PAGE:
Texas school district removes books deemed to be “inappropriate” from reading list

The Leander Independent School District in Texas announced that it would remove nine more books from its secondary school book club reading lists after a campaign from local community members, bringing the total number of titles removed to 15.

Key Players

The Leander Independent School District (LISD) encompasses approximately 200 square miles in the cities of Austin, Cedar Park, and Leander, Texas. The district serves about 42,000 students.

The Community Curriculum Advisory Committee (CCAC) is a group of LISD parents, teachers, principals, students, business leaders, and community members who advise the district on its curriculum, programs, and courses.

Further Details

At school board meetings during the fall of 2020, some parents argued that books should be pulled from reading lists if they contain sexual content, foul language, graphic images, or depictions of sexual assault, according to KUT, Austin’s NPR station.

In March 2021, LISD officials announced they had removed six books from classrooms after parents complained about Carmen Maria Machado’s memoir In the Dream House, according to KVUE, an ABC-affiliated television station in Austin. One part of the memoir details a sexual experience between two women with a sex toy.

The books removed from the list include The Handmaid’s Tale: The Graphic Novel, by Margaret Atwood and Renee Nault; V for Vendetta, by Alan Moore; and Laura Dean Keeps Breaking Up with Me, by Mariko Tamaki.

“For the past few months, we have been listening to our parents and rectifying our mistakes concerning the selection of books in our high school English Language Arts (ELA) classrooms for the student book club units. We would like to address community concerns, take ownership of our mistakes, and clear up misinformation as we continue to repair trust,” LISD Superintendent Bruce Gearing said in a statement on March 8.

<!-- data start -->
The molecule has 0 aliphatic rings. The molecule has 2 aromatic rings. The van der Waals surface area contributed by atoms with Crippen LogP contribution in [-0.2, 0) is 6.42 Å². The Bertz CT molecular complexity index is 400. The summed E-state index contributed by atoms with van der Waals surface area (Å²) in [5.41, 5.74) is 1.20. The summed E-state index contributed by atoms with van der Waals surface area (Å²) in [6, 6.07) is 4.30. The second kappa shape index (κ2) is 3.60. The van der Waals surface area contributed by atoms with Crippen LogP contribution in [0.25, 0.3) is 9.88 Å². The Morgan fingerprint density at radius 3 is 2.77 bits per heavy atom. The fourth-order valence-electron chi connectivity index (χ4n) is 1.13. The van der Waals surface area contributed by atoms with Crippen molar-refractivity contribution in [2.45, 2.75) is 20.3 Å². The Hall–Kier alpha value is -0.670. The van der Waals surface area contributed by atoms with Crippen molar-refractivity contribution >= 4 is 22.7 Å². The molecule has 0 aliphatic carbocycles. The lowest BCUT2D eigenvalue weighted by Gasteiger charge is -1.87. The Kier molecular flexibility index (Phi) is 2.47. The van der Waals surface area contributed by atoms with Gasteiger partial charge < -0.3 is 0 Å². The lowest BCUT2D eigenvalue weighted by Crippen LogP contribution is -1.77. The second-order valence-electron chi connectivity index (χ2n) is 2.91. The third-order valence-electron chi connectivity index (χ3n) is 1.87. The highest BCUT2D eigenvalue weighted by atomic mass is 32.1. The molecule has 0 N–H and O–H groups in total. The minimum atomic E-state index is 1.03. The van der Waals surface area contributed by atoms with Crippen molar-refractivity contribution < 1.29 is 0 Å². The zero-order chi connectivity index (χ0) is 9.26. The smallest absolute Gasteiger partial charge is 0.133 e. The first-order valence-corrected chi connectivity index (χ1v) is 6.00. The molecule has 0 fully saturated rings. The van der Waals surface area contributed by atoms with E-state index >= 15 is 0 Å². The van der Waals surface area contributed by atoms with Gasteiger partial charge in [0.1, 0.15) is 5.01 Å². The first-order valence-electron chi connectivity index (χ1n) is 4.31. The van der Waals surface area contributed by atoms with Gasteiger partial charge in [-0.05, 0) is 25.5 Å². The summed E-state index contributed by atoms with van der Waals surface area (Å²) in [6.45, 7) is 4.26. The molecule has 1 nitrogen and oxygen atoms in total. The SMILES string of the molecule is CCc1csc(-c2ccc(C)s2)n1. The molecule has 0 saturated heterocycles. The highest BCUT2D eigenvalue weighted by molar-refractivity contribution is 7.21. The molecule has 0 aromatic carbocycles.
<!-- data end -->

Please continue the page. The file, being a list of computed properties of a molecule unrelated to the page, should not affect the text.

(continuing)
In May 2021, Machado wrote an opinion piece in The New York Times arguing that preventing children from reading books does not help them. “As anyone can tell you — as history can tell you — this is ultimately a fool’s errand. Ideas don’t disappear when they’re challenged; banned books have a funny way of enduring,” Machado wrote.

Along with various other authors — including Atwood and others whose books were struck from the list in March — Machado signed onto a letter organized by PEN America, an organization that protects the right to free expression, in opposition to the removal of the books.


LISD strikes more books from reading list, bringing total number of removed books to 15

In August 2021, the LISD announced it would remove or suspend nine more “inappropriate” books from its secondary school book club readings lists, according to PEN America. The books included Machado’s memoir; None of the Above, by I.W. Gregorio; Out of Darkness, by Ashley Hope Pérez; and Red at the Bone, by Jacqueline Woodson.

“This is a sad day for literature and for students’ freedom to learn,” Jonathan Friedman, the director of free expression and education at PEN America, said.

“Not only is the removal of these books harmful to the literary community as a whole, it also contributes to the further minimization of the issues that people of color and LGBTQ+ individuals face,” Friedman added, alluding to the fact that many of the removed books concern minority or queer experiences.

Six additional novels remained under review, according to Book Riot. As of Nov. 1, 2021, no conclusion had been reported.

Texas lawmaker initiates probe of school libraries’ books on race and sexuality

On Oct. 26, 2021, state Rep. Matt Krause (R), the chair of the Texas House General Investigating Committee, launched an investigation into several Texas school districts, including Leander, to see if their libraries were carrying certain books on a range of subjects, from human sexuality to systemic racism, according to the Houston Chronicle. In a letter sent to each district, more than 800 specific titles were listed for inquiry by Krause. 

Three days later, Matt Mitchell, a spokesperson for Leander, said, “We are still reviewing if and how to respond [to the letter],” according to the Austin American-Statesman.